I’ve been using the Geotab (formerly Fleetcarma) SmartCharge rewards program for almost five years as a way to save money on EV charging during my electric utility’s (New York’s ConEdison) off-peak time periods. I save at least 10 cents per kilowatt hour of charge, which makes my EV charging nearly free. And since I get most of my electricity from a big solar panel on my roof, I’m probably even making a few bucks for driving an EV.
This month, Geotab announced a much easier way to connect to Teslas, making the onboarding process a breeze and the program even more of a no brainer.
I should mention that Smartcharge is available at about 40 service areas in the US, Canada, and even Queensland, Australia, with more on the way every month. I was one of the first users of the first program in conjunction with ConEdison in New York.
When I originally joined the Smartcharge rewards program in 2017, I still owned a Prius Plug-in, a Chevy Bolt EV, and a Tesla Model S. For each car, Smartcharge sent me a dongle that connects to the vehicle’s OBD port. That’s the port, usually hidden near where the driver’s left knee sits, that mechanics interface with the car’s computer system. You can download all kinds of fun car data from here, and that’s where Geotab accesses your car-charging data.
For the Chevy and the Prius, that was easy, and it took 2 seconds to install. For the Tesla I had to take apart my dashboard a little bit and use an adapter. It got a little bit harder to install on the Model X, and harder still on Model 3 and Model Y, where you actually have to dismantle your center console.
I imagine many people got the instructions on how to do this and just noped out of the whole deal. At least two of my neighbors did.
This month, Geotab announced that it would allow Tesla owners, who represent two-thirds of the overall fleet, to bypass the dongle and simply sign up by connecting the Geotab to Tesla’s API. The signup process now takes a few minutes vs. the old method of signing up, waiting for the dongle in the mail, installing it or having a mechanic install it, and registering it.
I’ve been beta testing the API system on my Model Y for months, and it’s every bit as accurate as the dongle. I save about $1,000 a year in electricity charges (which is close to what I spend overall).
Unfortunately, Geotab Smartcharge doesn’t just credit your utility account like you think it would. Instead it automatically sends money to a Paypal account or you can pull some gift cards from Amazon and elsewhere. I’m told this is an easier system to implement over a wide variety of utility companies. Billing systems at utilities aren’t typically easy to integrate into, and the folks running them aren’t typically good at change management, I’m told.
Not just Tesla
Although customers who drive Teslas are accelerating to 75% of this year’s additions, the company is also working with Chevy, Ford, and others. The idea is to get direct access to their APIs so that charging data can be integrated into Geotab’s system without using the kludgy and pricey dongle solution. Geotab is also working with Chargepoint and Enel’s Juicebox to measure charging at the smart charger level.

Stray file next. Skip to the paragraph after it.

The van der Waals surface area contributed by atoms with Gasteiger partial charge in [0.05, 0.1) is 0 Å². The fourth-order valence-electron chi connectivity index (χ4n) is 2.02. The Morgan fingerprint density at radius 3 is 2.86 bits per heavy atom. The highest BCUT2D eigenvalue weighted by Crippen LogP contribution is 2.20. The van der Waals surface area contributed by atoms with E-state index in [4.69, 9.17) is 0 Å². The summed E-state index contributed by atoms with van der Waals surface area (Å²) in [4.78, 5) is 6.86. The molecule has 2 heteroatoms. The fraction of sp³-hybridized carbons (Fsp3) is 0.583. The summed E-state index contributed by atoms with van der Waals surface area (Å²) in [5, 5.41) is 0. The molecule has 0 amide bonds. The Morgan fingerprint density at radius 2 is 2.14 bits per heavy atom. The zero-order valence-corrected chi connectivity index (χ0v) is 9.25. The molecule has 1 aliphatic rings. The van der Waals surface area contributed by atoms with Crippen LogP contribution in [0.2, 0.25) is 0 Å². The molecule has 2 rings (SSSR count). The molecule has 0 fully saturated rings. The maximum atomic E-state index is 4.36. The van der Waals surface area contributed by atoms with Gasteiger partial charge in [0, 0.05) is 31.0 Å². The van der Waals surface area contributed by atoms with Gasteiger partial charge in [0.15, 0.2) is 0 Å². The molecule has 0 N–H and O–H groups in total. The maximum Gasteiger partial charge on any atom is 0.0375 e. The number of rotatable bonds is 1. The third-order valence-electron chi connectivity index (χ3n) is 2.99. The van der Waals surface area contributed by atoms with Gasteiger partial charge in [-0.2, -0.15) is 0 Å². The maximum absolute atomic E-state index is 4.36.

For the rest of us EV owners, the free dongle still works and is worth the effort to get installed. For a list of EVs and Plugin Hybrids that are currently supported, check the list here. I asked specifically about Rivian and was told that work is being done to get them on board as well, hopefully via API.
Smartcharge also has bigger bonuses for signing up, sharing data, avoiding super peaks, and recommending friends. ConEdison reimburses about 10 cents per kWh, which is very close to what it charges (my charges are 12 cents but rates vary in the area from below 10 cents to above 15). Note that it includes all charging in the ConEd service areas, which could theoretically include Tesla destination and Superchargers. At the bottom of your dashboard is even a download link to access all of your trip data, including the popular watts/mile ratings, which is actually pretty interesting.
Here’s a look at my Smartcharge dashboard so far for October:
What’s next from Geotab?
Smartcharge is already running a limited “Manager” pilot program with PG&E in California that allows the utility to control when your car charges, allowing the company to soften peaks throughout the day. Obviously Geotab stressed (multiple times) that the user is in charge here, and that it’s working on algorithms that could dictate minimum charge floors and still make sure the car is fully charged for anticipated departures.
As vehicle to grid (V2G) applications take off, Smartcharge could eventually allow you to send energy from your car back to the grid at high rates, allowing energy companies to shave costly super peaks and earn some income for the car owner.
The company looks to sign on more utilities at a rapid clip and you could even see it doing things like roaming charging bonuses.
If you are an EV driver living in a Smartcharge service area, the service is a no-brainer. You get paid to charge in the middle of the night.
Do I feel comfortable giving this company access to my OBD port or Tesla API? Not entirely, to be honest. It would be nice in the future if there was a charging-data-only access setting on EVs and APIs so that I could wall off other data I don’t want to send to this company. Some FAQs here.
Overall, however, charging for free at home and around the county is another fantastic perk of EV ownership and makes driving an EV that much better. You can sign up using my link and get a few extra bucks here.
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